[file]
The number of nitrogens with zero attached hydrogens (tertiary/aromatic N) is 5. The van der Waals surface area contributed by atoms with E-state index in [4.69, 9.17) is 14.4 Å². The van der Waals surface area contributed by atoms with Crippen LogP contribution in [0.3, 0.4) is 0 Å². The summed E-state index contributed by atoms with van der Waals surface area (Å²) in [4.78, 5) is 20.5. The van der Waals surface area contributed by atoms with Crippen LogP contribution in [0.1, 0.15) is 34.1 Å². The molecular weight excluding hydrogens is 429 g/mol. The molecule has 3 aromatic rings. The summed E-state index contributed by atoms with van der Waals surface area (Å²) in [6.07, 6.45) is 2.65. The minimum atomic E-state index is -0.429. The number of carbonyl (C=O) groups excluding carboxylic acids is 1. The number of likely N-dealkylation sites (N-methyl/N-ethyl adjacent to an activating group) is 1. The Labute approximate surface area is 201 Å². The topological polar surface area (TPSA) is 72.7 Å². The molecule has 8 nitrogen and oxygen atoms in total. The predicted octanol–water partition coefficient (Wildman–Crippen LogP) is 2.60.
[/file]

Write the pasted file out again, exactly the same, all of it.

The number of nitrogens with zero attached hydrogens (tertiary/aromatic N) is 5. The van der Waals surface area contributed by atoms with E-state index in [4.69, 9.17) is 14.4 Å². The van der Waals surface area contributed by atoms with Crippen LogP contribution in [0.3, 0.4) is 0 Å². The summed E-state index contributed by atoms with van der Waals surface area (Å²) in [4.78, 5) is 20.5. The van der Waals surface area contributed by atoms with Crippen LogP contribution in [0.1, 0.15) is 34.1 Å². The molecular weight excluding hydrogens is 429 g/mol. The molecule has 3 aromatic rings. The summed E-state index contributed by atoms with van der Waals surface area (Å²) in [6.07, 6.45) is 2.65. The minimum atomic E-state index is -0.429. The number of carbonyl (C=O) groups excluding carboxylic acids is 1. The number of likely N-dealkylation sites (N-methyl/N-ethyl adjacent to an activating group) is 1. The Labute approximate surface area is 201 Å². The topological polar surface area (TPSA) is 72.7 Å². The molecule has 8 nitrogen and oxygen atoms in total. The predicted octanol–water partition coefficient (Wildman–Crippen LogP) is 2.60.